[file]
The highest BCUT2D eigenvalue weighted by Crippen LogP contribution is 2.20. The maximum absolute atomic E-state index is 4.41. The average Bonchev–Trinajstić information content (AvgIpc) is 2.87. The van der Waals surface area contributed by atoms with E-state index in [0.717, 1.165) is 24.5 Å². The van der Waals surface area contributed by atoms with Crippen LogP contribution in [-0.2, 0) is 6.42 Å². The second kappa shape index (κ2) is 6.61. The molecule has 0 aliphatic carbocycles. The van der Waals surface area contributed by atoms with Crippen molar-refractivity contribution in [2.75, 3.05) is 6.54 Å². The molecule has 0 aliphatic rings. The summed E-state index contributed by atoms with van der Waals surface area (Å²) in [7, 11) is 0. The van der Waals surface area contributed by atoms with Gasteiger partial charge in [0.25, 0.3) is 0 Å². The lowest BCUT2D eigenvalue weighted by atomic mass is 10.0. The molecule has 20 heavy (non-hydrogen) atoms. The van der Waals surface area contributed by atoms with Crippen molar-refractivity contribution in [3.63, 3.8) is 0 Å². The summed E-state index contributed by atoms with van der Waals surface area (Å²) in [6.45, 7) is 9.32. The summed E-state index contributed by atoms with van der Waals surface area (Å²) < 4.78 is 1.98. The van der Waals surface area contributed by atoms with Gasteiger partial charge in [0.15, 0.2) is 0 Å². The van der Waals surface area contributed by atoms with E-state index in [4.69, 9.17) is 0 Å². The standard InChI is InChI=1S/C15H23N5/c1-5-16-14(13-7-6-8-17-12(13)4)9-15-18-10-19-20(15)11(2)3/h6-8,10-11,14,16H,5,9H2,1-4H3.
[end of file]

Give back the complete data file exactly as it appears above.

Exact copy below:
The highest BCUT2D eigenvalue weighted by Crippen LogP contribution is 2.20. The maximum absolute atomic E-state index is 4.41. The average Bonchev–Trinajstić information content (AvgIpc) is 2.87. The van der Waals surface area contributed by atoms with E-state index in [0.717, 1.165) is 24.5 Å². The van der Waals surface area contributed by atoms with Crippen LogP contribution in [-0.2, 0) is 6.42 Å². The second kappa shape index (κ2) is 6.61. The molecule has 0 aliphatic carbocycles. The van der Waals surface area contributed by atoms with Crippen molar-refractivity contribution in [2.75, 3.05) is 6.54 Å². The molecule has 0 aliphatic rings. The summed E-state index contributed by atoms with van der Waals surface area (Å²) in [7, 11) is 0. The van der Waals surface area contributed by atoms with Gasteiger partial charge in [0.25, 0.3) is 0 Å². The lowest BCUT2D eigenvalue weighted by atomic mass is 10.0. The molecule has 20 heavy (non-hydrogen) atoms. The van der Waals surface area contributed by atoms with Crippen molar-refractivity contribution in [3.63, 3.8) is 0 Å². The summed E-state index contributed by atoms with van der Waals surface area (Å²) in [6.45, 7) is 9.32. The summed E-state index contributed by atoms with van der Waals surface area (Å²) < 4.78 is 1.98. The van der Waals surface area contributed by atoms with Gasteiger partial charge in [0.15, 0.2) is 0 Å². The van der Waals surface area contributed by atoms with E-state index in [4.69, 9.17) is 0 Å². The standard InChI is InChI=1S/C15H23N5/c1-5-16-14(13-7-6-8-17-12(13)4)9-15-18-10-19-20(15)11(2)3/h6-8,10-11,14,16H,5,9H2,1-4H3.